Home > Uncategorized > More Inconsistency from WCAB on Applicants’ Attorney Fees

More Inconsistency from WCAB on Applicants’ Attorney Fees

Are applicants’ attorneys entitled to an attorney fee from the money used to set up and fund a workers’ compensation Medicare Set-Aside account?  After all, the applicant’s lawyer has to do some work to get that amount and to get applicant’s future medical needs taken care of, doesn’t he?  Previously, the Workers’ Compensation Appeals Board had held, in a panel decision (Pratt v. Wells Fargo), that the attorney’s fee comes out of everything other than the WCMSA – so all those future medical treatment dollars put no pennies in the pockets of hungry applicant’s lawyers.

Recently, however, there has been a contrary panel decision (Robert Viale v. Lockheed Martin Corporation), in which the same WCAB chided the workers’ compensation Judge for giving “undue weight to a non-binding panel decision” by relying on Pratt.  The WCAB further noted that “notwithstanding the fact that someone at LEXIS deemed the Pratt decision ‘noteworthy,’ prior panel decisions are not binding on WCJs or subsequent Appeals Board panels.”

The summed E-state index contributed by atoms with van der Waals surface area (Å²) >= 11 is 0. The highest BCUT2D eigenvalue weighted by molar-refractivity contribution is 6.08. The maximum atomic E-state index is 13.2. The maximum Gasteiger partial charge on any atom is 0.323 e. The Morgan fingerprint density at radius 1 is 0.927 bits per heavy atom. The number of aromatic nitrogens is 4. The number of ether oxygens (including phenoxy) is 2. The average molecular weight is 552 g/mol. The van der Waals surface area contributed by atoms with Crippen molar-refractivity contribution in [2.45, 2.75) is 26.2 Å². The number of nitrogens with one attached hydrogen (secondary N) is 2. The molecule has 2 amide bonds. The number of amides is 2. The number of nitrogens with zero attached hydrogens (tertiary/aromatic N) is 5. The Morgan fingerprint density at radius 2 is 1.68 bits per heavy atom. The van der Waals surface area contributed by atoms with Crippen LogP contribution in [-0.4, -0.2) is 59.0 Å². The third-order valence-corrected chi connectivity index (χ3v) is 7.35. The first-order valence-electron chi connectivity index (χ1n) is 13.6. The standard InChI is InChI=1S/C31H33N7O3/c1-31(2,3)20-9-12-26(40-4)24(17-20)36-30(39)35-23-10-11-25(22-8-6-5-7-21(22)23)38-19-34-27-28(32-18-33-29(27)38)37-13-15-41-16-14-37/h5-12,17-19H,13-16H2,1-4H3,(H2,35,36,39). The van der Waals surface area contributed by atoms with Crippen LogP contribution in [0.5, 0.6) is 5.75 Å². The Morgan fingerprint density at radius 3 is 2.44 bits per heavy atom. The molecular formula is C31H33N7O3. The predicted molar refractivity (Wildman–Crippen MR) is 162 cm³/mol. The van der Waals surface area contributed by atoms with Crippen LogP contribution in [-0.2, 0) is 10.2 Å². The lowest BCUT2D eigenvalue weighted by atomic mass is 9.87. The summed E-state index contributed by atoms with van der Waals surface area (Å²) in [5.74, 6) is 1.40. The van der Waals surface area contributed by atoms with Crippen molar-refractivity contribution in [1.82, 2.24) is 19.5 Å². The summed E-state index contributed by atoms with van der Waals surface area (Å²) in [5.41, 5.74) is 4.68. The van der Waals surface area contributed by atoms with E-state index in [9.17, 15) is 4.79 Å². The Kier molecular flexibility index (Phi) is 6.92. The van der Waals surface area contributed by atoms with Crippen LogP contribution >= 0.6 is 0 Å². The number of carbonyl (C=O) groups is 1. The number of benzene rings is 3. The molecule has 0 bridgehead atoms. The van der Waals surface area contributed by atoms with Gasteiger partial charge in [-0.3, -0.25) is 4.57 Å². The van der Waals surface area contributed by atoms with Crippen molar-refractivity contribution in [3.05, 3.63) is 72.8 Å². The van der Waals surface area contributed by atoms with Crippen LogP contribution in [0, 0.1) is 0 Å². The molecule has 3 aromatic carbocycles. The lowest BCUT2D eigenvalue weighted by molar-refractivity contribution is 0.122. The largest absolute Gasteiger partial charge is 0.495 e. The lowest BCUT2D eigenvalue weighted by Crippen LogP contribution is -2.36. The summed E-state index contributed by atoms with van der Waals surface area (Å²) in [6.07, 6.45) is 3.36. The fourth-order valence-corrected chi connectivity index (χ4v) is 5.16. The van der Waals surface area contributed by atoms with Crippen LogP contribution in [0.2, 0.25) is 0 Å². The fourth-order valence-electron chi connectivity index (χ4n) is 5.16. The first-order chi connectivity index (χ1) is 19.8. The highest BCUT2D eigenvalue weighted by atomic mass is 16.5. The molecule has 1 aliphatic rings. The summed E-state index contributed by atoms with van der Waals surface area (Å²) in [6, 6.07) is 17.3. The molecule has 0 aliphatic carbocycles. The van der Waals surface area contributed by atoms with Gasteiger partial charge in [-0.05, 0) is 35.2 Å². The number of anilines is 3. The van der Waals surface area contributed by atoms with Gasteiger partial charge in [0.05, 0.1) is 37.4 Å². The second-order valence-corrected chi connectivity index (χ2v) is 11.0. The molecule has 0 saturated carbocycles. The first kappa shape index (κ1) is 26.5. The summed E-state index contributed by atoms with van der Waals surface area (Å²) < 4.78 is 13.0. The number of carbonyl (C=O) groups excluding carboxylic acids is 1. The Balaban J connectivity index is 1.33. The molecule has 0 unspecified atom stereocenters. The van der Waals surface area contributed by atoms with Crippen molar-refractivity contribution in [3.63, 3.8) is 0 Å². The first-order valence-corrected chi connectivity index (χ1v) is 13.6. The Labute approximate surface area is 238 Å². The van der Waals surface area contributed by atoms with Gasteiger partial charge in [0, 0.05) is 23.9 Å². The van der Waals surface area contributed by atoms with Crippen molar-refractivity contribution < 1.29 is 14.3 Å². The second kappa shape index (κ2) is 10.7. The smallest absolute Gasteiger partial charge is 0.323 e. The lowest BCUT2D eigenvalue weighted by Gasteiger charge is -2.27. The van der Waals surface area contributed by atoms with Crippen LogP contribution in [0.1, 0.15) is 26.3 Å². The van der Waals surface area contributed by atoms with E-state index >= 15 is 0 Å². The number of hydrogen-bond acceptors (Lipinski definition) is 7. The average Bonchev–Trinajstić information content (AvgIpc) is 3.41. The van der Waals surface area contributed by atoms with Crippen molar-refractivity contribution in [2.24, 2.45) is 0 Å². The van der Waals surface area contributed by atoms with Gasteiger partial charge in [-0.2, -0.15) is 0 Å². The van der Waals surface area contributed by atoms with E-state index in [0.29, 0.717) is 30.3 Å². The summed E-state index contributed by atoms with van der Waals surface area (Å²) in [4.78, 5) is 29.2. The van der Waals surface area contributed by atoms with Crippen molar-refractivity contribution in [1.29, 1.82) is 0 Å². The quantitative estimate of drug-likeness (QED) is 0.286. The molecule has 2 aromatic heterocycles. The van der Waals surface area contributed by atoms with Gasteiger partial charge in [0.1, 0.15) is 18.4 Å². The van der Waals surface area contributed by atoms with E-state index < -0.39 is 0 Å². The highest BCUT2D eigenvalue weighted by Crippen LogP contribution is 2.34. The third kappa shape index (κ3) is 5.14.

But… isn’t the Viale opinion just another “non-binding panel decision,” with or without a LEXIS “noteworthy” stamp, which some other WCJ will be chided for giving “undue weight”?

Applicant’s counsel won an additional $50,000 in attorney’s fees through his efforts.  Now, bear in mind, at the moment, your humble blogger has no dog in this fight.  When applicant’s lawyers and applicants are at each other throats, the defense doesn’t really suffer all too much.

However, as noted in this article, there are plenty of times when the defense is suddenly on the hook for an applicant’s attorney’s fees on top of his or her other recovery.  This means that cases such as Viale, and unlike Pratt, could be used to inflate the liability of the defendant to include an attorney fee on the WCMSA.

Let’s hope that future panel decisions lean in favor of Pratt and some binding authority on this topic comes out soon before an employer gets stuck paying double the attorney fee.

Categories: Uncategorized
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  1. August 17, 2012 at 8:01 am

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